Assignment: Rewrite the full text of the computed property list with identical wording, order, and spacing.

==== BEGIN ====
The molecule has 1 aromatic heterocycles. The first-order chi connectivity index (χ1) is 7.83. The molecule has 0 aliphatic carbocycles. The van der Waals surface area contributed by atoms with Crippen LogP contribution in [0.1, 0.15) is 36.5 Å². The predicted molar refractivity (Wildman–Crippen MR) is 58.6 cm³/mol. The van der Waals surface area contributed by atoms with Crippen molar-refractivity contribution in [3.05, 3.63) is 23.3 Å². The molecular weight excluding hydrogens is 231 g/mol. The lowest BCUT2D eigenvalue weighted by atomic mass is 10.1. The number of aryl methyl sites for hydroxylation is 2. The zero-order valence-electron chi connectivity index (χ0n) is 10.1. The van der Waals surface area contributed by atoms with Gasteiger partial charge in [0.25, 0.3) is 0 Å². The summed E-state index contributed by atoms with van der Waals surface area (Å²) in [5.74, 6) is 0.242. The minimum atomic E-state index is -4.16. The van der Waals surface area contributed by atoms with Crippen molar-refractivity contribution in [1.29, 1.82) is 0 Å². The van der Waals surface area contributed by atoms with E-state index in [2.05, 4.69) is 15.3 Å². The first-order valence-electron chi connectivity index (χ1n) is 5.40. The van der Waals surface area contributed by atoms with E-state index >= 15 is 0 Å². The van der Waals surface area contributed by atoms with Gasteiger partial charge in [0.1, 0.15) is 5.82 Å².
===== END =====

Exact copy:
The molecule has 1 aromatic heterocycles. The first-order chi connectivity index (χ1) is 7.83. The molecule has 0 aliphatic carbocycles. The van der Waals surface area contributed by atoms with Crippen LogP contribution in [0.1, 0.15) is 36.5 Å². The predicted molar refractivity (Wildman–Crippen MR) is 58.6 cm³/mol. The van der Waals surface area contributed by atoms with Crippen molar-refractivity contribution in [3.05, 3.63) is 23.3 Å². The molecular weight excluding hydrogens is 231 g/mol. The lowest BCUT2D eigenvalue weighted by atomic mass is 10.1. The number of aryl methyl sites for hydroxylation is 2. The zero-order valence-electron chi connectivity index (χ0n) is 10.1. The van der Waals surface area contributed by atoms with Gasteiger partial charge in [0.25, 0.3) is 0 Å². The summed E-state index contributed by atoms with van der Waals surface area (Å²) in [5.74, 6) is 0.242. The minimum atomic E-state index is -4.16. The van der Waals surface area contributed by atoms with Crippen molar-refractivity contribution in [1.29, 1.82) is 0 Å². The van der Waals surface area contributed by atoms with E-state index in [2.05, 4.69) is 15.3 Å². The first-order valence-electron chi connectivity index (χ1n) is 5.40. The van der Waals surface area contributed by atoms with E-state index >= 15 is 0 Å². The van der Waals surface area contributed by atoms with Gasteiger partial charge in [0.1, 0.15) is 5.82 Å².